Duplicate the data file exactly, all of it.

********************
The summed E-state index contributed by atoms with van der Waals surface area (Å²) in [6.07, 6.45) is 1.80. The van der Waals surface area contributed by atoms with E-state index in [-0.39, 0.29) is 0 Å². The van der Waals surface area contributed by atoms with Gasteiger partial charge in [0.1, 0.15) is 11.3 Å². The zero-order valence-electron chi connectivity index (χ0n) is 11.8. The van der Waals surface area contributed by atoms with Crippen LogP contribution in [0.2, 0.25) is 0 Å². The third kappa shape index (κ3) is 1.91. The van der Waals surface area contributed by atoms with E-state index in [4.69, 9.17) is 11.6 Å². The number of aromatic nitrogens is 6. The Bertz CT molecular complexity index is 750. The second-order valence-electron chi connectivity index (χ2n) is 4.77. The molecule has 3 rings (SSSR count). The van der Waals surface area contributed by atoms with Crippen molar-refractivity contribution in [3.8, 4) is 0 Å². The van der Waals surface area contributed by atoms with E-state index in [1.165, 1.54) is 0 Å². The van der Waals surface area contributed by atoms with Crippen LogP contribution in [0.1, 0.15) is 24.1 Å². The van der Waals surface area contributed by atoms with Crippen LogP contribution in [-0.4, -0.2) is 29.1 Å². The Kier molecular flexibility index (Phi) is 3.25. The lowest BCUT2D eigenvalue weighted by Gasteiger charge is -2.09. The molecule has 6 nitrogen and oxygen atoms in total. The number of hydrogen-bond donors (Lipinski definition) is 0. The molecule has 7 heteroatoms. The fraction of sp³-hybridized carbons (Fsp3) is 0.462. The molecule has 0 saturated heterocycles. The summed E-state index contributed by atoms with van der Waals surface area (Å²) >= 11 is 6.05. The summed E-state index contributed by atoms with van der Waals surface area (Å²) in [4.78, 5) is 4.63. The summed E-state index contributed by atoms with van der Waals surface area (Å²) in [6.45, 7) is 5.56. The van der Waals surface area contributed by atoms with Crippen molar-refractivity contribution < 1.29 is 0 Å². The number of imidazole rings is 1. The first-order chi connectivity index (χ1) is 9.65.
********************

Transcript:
The summed E-state index contributed by atoms with van der Waals surface area (Å²) in [6.07, 6.45) is 1.80. The van der Waals surface area contributed by atoms with E-state index in [-0.39, 0.29) is 0 Å². The van der Waals surface area contributed by atoms with Gasteiger partial charge in [0.1, 0.15) is 11.3 Å². The zero-order valence-electron chi connectivity index (χ0n) is 11.8. The van der Waals surface area contributed by atoms with Crippen LogP contribution in [0.2, 0.25) is 0 Å². The third kappa shape index (κ3) is 1.91. The van der Waals surface area contributed by atoms with E-state index in [4.69, 9.17) is 11.6 Å². The number of aromatic nitrogens is 6. The Bertz CT molecular complexity index is 750. The second-order valence-electron chi connectivity index (χ2n) is 4.77. The molecule has 3 rings (SSSR count). The van der Waals surface area contributed by atoms with Crippen molar-refractivity contribution in [3.8, 4) is 0 Å². The van der Waals surface area contributed by atoms with E-state index in [1.165, 1.54) is 0 Å². The van der Waals surface area contributed by atoms with Crippen LogP contribution in [0.1, 0.15) is 24.1 Å². The van der Waals surface area contributed by atoms with Crippen LogP contribution in [-0.4, -0.2) is 29.1 Å². The Kier molecular flexibility index (Phi) is 3.25. The lowest BCUT2D eigenvalue weighted by Gasteiger charge is -2.09. The molecule has 6 nitrogen and oxygen atoms in total. The number of hydrogen-bond donors (Lipinski definition) is 0. The molecule has 7 heteroatoms. The fraction of sp³-hybridized carbons (Fsp3) is 0.462. The molecule has 0 saturated heterocycles. The summed E-state index contributed by atoms with van der Waals surface area (Å²) >= 11 is 6.05. The summed E-state index contributed by atoms with van der Waals surface area (Å²) in [4.78, 5) is 4.63. The summed E-state index contributed by atoms with van der Waals surface area (Å²) in [6.45, 7) is 5.56. The van der Waals surface area contributed by atoms with Crippen molar-refractivity contribution < 1.29 is 0 Å². The number of imidazole rings is 1. The first-order chi connectivity index (χ1) is 9.65.